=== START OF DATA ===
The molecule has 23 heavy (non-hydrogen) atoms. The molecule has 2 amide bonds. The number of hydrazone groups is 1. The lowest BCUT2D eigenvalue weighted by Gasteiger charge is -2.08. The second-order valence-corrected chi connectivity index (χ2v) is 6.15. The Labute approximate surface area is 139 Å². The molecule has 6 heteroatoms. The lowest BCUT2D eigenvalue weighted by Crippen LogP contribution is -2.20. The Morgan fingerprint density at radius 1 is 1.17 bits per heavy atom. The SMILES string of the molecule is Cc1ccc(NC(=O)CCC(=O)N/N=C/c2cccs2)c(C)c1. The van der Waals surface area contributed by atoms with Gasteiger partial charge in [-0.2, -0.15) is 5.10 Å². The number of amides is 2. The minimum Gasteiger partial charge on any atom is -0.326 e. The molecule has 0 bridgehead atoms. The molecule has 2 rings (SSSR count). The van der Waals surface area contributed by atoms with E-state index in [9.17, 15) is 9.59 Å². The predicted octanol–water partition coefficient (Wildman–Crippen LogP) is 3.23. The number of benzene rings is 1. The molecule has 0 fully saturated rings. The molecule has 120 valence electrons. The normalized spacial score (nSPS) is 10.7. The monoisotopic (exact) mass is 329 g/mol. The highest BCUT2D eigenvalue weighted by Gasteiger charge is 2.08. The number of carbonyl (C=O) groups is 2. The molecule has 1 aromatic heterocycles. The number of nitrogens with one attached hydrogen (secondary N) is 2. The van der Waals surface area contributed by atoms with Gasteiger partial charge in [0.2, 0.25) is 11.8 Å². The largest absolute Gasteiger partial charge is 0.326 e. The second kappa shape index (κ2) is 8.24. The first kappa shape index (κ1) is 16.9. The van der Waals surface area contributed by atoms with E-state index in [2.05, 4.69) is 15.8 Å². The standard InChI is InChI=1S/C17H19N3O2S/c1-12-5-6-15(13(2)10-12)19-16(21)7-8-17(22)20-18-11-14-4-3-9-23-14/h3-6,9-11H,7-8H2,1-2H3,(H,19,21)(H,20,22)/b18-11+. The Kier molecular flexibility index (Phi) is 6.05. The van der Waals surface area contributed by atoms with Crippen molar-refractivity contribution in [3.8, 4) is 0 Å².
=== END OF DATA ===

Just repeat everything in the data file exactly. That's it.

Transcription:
The molecule has 23 heavy (non-hydrogen) atoms. The molecule has 2 amide bonds. The number of hydrazone groups is 1. The lowest BCUT2D eigenvalue weighted by Gasteiger charge is -2.08. The second-order valence-corrected chi connectivity index (χ2v) is 6.15. The Labute approximate surface area is 139 Å². The molecule has 6 heteroatoms. The lowest BCUT2D eigenvalue weighted by Crippen LogP contribution is -2.20. The Morgan fingerprint density at radius 1 is 1.17 bits per heavy atom. The SMILES string of the molecule is Cc1ccc(NC(=O)CCC(=O)N/N=C/c2cccs2)c(C)c1. The van der Waals surface area contributed by atoms with Gasteiger partial charge in [-0.2, -0.15) is 5.10 Å². The number of amides is 2. The minimum Gasteiger partial charge on any atom is -0.326 e. The molecule has 0 bridgehead atoms. The molecule has 2 rings (SSSR count). The van der Waals surface area contributed by atoms with E-state index in [9.17, 15) is 9.59 Å². The predicted octanol–water partition coefficient (Wildman–Crippen LogP) is 3.23. The number of benzene rings is 1. The molecule has 0 fully saturated rings. The molecule has 120 valence electrons. The normalized spacial score (nSPS) is 10.7. The monoisotopic (exact) mass is 329 g/mol. The highest BCUT2D eigenvalue weighted by Gasteiger charge is 2.08. The number of carbonyl (C=O) groups is 2. The molecule has 1 aromatic heterocycles. The number of nitrogens with one attached hydrogen (secondary N) is 2. The van der Waals surface area contributed by atoms with Gasteiger partial charge in [0.2, 0.25) is 11.8 Å². The largest absolute Gasteiger partial charge is 0.326 e. The second kappa shape index (κ2) is 8.24. The first kappa shape index (κ1) is 16.9. The van der Waals surface area contributed by atoms with E-state index in [2.05, 4.69) is 15.8 Å². The standard InChI is InChI=1S/C17H19N3O2S/c1-12-5-6-15(13(2)10-12)19-16(21)7-8-17(22)20-18-11-14-4-3-9-23-14/h3-6,9-11H,7-8H2,1-2H3,(H,19,21)(H,20,22)/b18-11+. The Kier molecular flexibility index (Phi) is 6.05. The van der Waals surface area contributed by atoms with Crippen molar-refractivity contribution in [3.8, 4) is 0 Å².